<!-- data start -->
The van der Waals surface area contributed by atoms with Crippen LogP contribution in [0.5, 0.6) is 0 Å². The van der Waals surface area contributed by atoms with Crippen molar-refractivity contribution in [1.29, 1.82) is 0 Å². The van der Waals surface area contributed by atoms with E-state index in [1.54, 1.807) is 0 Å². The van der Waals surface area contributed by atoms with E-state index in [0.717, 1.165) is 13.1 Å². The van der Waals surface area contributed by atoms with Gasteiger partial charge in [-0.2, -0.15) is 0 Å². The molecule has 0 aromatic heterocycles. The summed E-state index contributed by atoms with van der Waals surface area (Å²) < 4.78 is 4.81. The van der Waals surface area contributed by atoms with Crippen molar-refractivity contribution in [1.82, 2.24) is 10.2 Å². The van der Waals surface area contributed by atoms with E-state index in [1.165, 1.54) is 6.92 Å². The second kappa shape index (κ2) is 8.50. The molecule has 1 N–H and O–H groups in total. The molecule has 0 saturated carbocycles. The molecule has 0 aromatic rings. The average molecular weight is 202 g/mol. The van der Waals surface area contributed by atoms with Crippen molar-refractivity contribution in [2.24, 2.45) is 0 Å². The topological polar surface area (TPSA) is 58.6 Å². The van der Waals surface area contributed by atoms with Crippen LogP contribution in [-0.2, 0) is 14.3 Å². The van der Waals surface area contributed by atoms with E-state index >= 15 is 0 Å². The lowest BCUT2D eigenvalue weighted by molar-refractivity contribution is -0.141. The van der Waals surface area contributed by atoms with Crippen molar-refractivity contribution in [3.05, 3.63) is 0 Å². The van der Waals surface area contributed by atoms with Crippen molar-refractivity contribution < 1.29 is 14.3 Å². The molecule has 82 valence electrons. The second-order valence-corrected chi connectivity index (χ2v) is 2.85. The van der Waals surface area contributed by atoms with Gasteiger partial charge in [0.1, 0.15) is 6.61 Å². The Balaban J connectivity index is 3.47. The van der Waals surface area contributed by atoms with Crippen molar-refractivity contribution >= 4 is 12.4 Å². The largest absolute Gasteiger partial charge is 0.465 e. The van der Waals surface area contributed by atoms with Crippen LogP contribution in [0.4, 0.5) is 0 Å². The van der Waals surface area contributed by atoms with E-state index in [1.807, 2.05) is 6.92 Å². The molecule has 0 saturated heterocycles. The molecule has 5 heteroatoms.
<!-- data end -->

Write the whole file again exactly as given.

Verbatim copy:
The van der Waals surface area contributed by atoms with Crippen LogP contribution in [0.5, 0.6) is 0 Å². The van der Waals surface area contributed by atoms with Crippen molar-refractivity contribution in [1.29, 1.82) is 0 Å². The van der Waals surface area contributed by atoms with E-state index in [1.54, 1.807) is 0 Å². The van der Waals surface area contributed by atoms with E-state index in [0.717, 1.165) is 13.1 Å². The van der Waals surface area contributed by atoms with Gasteiger partial charge in [-0.2, -0.15) is 0 Å². The molecule has 0 aromatic heterocycles. The summed E-state index contributed by atoms with van der Waals surface area (Å²) < 4.78 is 4.81. The van der Waals surface area contributed by atoms with Crippen molar-refractivity contribution in [1.82, 2.24) is 10.2 Å². The van der Waals surface area contributed by atoms with E-state index in [1.165, 1.54) is 6.92 Å². The second kappa shape index (κ2) is 8.50. The molecule has 1 N–H and O–H groups in total. The molecule has 0 saturated carbocycles. The molecule has 0 aromatic rings. The average molecular weight is 202 g/mol. The van der Waals surface area contributed by atoms with Crippen molar-refractivity contribution in [2.24, 2.45) is 0 Å². The topological polar surface area (TPSA) is 58.6 Å². The van der Waals surface area contributed by atoms with Crippen LogP contribution in [-0.2, 0) is 14.3 Å². The van der Waals surface area contributed by atoms with E-state index >= 15 is 0 Å². The lowest BCUT2D eigenvalue weighted by molar-refractivity contribution is -0.141. The van der Waals surface area contributed by atoms with Crippen molar-refractivity contribution in [3.05, 3.63) is 0 Å². The van der Waals surface area contributed by atoms with Crippen molar-refractivity contribution < 1.29 is 14.3 Å². The molecule has 82 valence electrons. The second-order valence-corrected chi connectivity index (χ2v) is 2.85. The van der Waals surface area contributed by atoms with Gasteiger partial charge in [0.1, 0.15) is 6.61 Å². The Balaban J connectivity index is 3.47. The van der Waals surface area contributed by atoms with Crippen molar-refractivity contribution >= 4 is 12.4 Å². The largest absolute Gasteiger partial charge is 0.465 e. The van der Waals surface area contributed by atoms with Crippen LogP contribution in [0.4, 0.5) is 0 Å². The van der Waals surface area contributed by atoms with E-state index in [1.807, 2.05) is 6.92 Å². The molecule has 0 saturated heterocycles. The molecule has 5 heteroatoms.